Notable X projects include self-driving cars, delivery drones, and internet balloons. Alphabet’s Moonshot Factory is now taking another stab at helping the environment with Tidal —  a “moonshot to protect the ocean and feed humanity sustainably.”

In forming Tidal, the team at X identified pressing ocean pollution issues from there “soon be[ing] more plastic than fish in the sea” to acidification killing corals and other aquatic life. At risk is Earth’s natural carbon sink and resource that provides food and livelihoods for billions.

This is driving upheaval in ecosystems all over the world, from coral reefs to the Arctic, leading to chain reactions of damage that are threatening human food and economic security.

This “critical issue” comes to a head with unsustainable fishing practices, and how fish — with their low carbon footprint — “play a critical role in feeding 3 billion people.” However, conservation is hampered by how humans “don’t know much about what’s going on under the water.”

Even though it covers around 70% of the planet, most of it remains unexplored. We know more about the surface of the moon than we do about the deepest parts of the ocean floor. This is partially because it’s an incredibly challenging environment for technology. The pressure is crushing, communication is extremely difficult (GPS and WiFi don’t work underwater!), and saltwater kills electronics, which makes long-term monitoring challenging.

Tidal wants to “protect the ocean and preserve its ability to support life and help feed humanity, sustainably.” The most immediate task is “developing technologies that bring greater visibility and understanding of what’s happening under the water.”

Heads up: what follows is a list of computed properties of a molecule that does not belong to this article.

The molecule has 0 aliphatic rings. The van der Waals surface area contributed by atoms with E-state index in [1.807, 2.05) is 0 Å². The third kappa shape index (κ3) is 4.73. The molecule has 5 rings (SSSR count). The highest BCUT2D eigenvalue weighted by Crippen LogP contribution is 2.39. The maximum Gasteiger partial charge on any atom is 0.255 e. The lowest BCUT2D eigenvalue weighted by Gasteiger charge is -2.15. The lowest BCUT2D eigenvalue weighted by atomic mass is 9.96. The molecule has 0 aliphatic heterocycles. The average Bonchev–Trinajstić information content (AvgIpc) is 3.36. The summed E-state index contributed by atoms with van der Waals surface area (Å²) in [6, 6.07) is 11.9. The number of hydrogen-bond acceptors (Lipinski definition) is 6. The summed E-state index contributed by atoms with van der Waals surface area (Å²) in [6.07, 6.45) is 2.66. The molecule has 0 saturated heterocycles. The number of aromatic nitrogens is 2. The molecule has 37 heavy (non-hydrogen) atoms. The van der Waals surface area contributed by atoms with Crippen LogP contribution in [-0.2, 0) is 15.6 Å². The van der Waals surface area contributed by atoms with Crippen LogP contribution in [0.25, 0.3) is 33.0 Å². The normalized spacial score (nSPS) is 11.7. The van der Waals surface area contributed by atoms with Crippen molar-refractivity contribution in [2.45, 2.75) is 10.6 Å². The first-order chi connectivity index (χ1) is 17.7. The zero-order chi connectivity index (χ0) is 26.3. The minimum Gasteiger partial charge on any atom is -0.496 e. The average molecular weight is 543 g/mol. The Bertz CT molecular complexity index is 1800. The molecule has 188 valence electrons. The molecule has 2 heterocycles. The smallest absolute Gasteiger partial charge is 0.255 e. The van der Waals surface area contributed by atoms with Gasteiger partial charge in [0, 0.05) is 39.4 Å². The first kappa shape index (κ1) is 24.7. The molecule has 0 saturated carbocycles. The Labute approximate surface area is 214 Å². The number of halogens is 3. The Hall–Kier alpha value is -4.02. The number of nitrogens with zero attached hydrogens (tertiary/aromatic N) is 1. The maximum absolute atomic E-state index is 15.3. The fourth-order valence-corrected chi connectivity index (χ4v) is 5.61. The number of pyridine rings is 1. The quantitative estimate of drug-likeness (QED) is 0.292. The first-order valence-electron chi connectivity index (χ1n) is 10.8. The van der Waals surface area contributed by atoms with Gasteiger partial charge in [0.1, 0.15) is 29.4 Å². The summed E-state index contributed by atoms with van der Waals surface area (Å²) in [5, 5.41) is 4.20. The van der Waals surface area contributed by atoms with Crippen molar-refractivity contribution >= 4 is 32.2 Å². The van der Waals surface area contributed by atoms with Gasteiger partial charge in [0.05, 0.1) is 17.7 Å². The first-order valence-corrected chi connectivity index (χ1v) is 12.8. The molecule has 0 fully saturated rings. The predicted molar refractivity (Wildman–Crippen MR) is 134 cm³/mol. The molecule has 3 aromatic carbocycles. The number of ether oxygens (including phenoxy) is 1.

We decided to start working on a small corner of this problem: exploring new tools that could provide useful information to fish farmers looking for environmentally friendly ways to run and grow their operations.

Over the past three years, X has been talking to fish farmers around the world that want to minimize waste and reduce chemical usage. Tidal has developed an underwater camera system that leverages machine perception to “detect and interpret fish behaviors not visible to the human eye.”

Our software can track and monitor thousands of individual fish over time, observe and log fish behaviors like eating, and collect environmental information like temperature and oxygen levels. This kind of information gives farmers the ability to track the health of their fish and make smarter decisions about how to manage the pens — like how much food to put in the pens, which we hope can help reduce both costs and pollution.

As Tidal makes new discoveries and validates its technology, it hopes to branch out into other related fields and problems.

This is the latest project from X dealing with the environment, though the parent company has a somewhat mixed track record. Alphabet most recently pulled funding from X graduate Makani working on energy kites, while Malta energy storage and Dandelion geothermal energy have been spun off.

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